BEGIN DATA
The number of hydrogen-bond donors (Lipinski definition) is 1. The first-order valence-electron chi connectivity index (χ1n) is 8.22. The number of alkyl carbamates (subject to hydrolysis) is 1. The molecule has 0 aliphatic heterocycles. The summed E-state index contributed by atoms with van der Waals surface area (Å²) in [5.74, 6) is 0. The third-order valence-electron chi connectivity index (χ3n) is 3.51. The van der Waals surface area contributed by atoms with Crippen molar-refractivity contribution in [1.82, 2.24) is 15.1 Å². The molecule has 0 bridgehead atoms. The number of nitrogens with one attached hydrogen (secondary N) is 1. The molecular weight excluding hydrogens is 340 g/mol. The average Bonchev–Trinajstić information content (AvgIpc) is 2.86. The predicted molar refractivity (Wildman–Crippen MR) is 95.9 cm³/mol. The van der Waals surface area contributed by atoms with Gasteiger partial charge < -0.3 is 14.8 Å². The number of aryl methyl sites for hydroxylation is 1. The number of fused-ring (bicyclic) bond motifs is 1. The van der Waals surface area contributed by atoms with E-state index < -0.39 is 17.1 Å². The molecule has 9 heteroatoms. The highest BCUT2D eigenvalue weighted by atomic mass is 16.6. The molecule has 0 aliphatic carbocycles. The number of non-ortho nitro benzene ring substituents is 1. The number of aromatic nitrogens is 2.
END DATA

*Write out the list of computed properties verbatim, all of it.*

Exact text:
The number of hydrogen-bond donors (Lipinski definition) is 1. The first-order valence-electron chi connectivity index (χ1n) is 8.22. The number of alkyl carbamates (subject to hydrolysis) is 1. The molecule has 0 aliphatic heterocycles. The summed E-state index contributed by atoms with van der Waals surface area (Å²) in [5.74, 6) is 0. The third-order valence-electron chi connectivity index (χ3n) is 3.51. The van der Waals surface area contributed by atoms with Crippen molar-refractivity contribution in [1.82, 2.24) is 15.1 Å². The molecule has 0 bridgehead atoms. The number of nitrogens with one attached hydrogen (secondary N) is 1. The molecular weight excluding hydrogens is 340 g/mol. The average Bonchev–Trinajstić information content (AvgIpc) is 2.86. The predicted molar refractivity (Wildman–Crippen MR) is 95.9 cm³/mol. The van der Waals surface area contributed by atoms with Gasteiger partial charge < -0.3 is 14.8 Å². The number of aryl methyl sites for hydroxylation is 1. The number of fused-ring (bicyclic) bond motifs is 1. The van der Waals surface area contributed by atoms with E-state index < -0.39 is 17.1 Å². The molecule has 9 heteroatoms. The highest BCUT2D eigenvalue weighted by atomic mass is 16.6. The molecule has 0 aliphatic carbocycles. The number of non-ortho nitro benzene ring substituents is 1. The number of aromatic nitrogens is 2.